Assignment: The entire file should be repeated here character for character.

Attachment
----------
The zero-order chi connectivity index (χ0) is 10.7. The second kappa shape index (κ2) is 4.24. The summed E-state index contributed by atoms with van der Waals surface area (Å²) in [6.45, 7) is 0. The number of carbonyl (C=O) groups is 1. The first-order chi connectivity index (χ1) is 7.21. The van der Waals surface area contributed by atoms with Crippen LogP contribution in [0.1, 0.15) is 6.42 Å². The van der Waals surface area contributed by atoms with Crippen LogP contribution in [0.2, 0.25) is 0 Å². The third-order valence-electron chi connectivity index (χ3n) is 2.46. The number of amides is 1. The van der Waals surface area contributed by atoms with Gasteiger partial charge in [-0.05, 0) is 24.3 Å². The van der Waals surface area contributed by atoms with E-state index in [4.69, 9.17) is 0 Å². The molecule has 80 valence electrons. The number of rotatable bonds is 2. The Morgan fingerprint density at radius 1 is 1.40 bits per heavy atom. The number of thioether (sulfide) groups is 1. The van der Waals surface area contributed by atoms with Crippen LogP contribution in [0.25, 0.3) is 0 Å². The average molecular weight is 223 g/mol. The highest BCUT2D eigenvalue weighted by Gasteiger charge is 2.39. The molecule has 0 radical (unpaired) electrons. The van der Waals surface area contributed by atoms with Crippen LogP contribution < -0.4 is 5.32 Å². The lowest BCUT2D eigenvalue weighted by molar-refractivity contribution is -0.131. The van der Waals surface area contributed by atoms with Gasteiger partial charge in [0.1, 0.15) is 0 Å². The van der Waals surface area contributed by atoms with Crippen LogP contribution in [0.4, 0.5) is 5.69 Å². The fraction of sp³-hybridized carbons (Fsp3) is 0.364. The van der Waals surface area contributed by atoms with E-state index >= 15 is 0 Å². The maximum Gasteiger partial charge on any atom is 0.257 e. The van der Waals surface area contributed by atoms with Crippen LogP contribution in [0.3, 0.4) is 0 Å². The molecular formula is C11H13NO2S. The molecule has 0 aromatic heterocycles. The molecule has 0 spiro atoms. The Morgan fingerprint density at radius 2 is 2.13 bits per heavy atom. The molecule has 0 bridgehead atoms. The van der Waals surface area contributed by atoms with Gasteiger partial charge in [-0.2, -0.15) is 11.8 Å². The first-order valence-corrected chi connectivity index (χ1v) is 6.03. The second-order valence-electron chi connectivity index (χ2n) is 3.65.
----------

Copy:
The zero-order chi connectivity index (χ0) is 10.7. The second kappa shape index (κ2) is 4.24. The summed E-state index contributed by atoms with van der Waals surface area (Å²) in [6.45, 7) is 0. The number of carbonyl (C=O) groups is 1. The first-order chi connectivity index (χ1) is 7.21. The van der Waals surface area contributed by atoms with Crippen LogP contribution in [0.1, 0.15) is 6.42 Å². The van der Waals surface area contributed by atoms with Crippen LogP contribution in [0.2, 0.25) is 0 Å². The third-order valence-electron chi connectivity index (χ3n) is 2.46. The number of amides is 1. The van der Waals surface area contributed by atoms with Gasteiger partial charge in [-0.05, 0) is 24.3 Å². The van der Waals surface area contributed by atoms with E-state index in [4.69, 9.17) is 0 Å². The molecule has 80 valence electrons. The number of rotatable bonds is 2. The Morgan fingerprint density at radius 1 is 1.40 bits per heavy atom. The number of thioether (sulfide) groups is 1. The van der Waals surface area contributed by atoms with Crippen LogP contribution in [0.25, 0.3) is 0 Å². The average molecular weight is 223 g/mol. The highest BCUT2D eigenvalue weighted by Gasteiger charge is 2.39. The molecule has 0 radical (unpaired) electrons. The van der Waals surface area contributed by atoms with Crippen LogP contribution < -0.4 is 5.32 Å². The lowest BCUT2D eigenvalue weighted by molar-refractivity contribution is -0.131. The van der Waals surface area contributed by atoms with Gasteiger partial charge in [0.1, 0.15) is 0 Å². The van der Waals surface area contributed by atoms with Crippen LogP contribution in [0.4, 0.5) is 5.69 Å². The fraction of sp³-hybridized carbons (Fsp3) is 0.364. The van der Waals surface area contributed by atoms with E-state index >= 15 is 0 Å². The maximum Gasteiger partial charge on any atom is 0.257 e. The van der Waals surface area contributed by atoms with Crippen LogP contribution in [0.3, 0.4) is 0 Å². The molecular formula is C11H13NO2S. The molecule has 0 aromatic heterocycles. The molecule has 0 spiro atoms. The Morgan fingerprint density at radius 2 is 2.13 bits per heavy atom. The molecule has 0 bridgehead atoms. The van der Waals surface area contributed by atoms with Gasteiger partial charge in [-0.2, -0.15) is 11.8 Å². The first-order valence-corrected chi connectivity index (χ1v) is 6.03. The second-order valence-electron chi connectivity index (χ2n) is 3.65.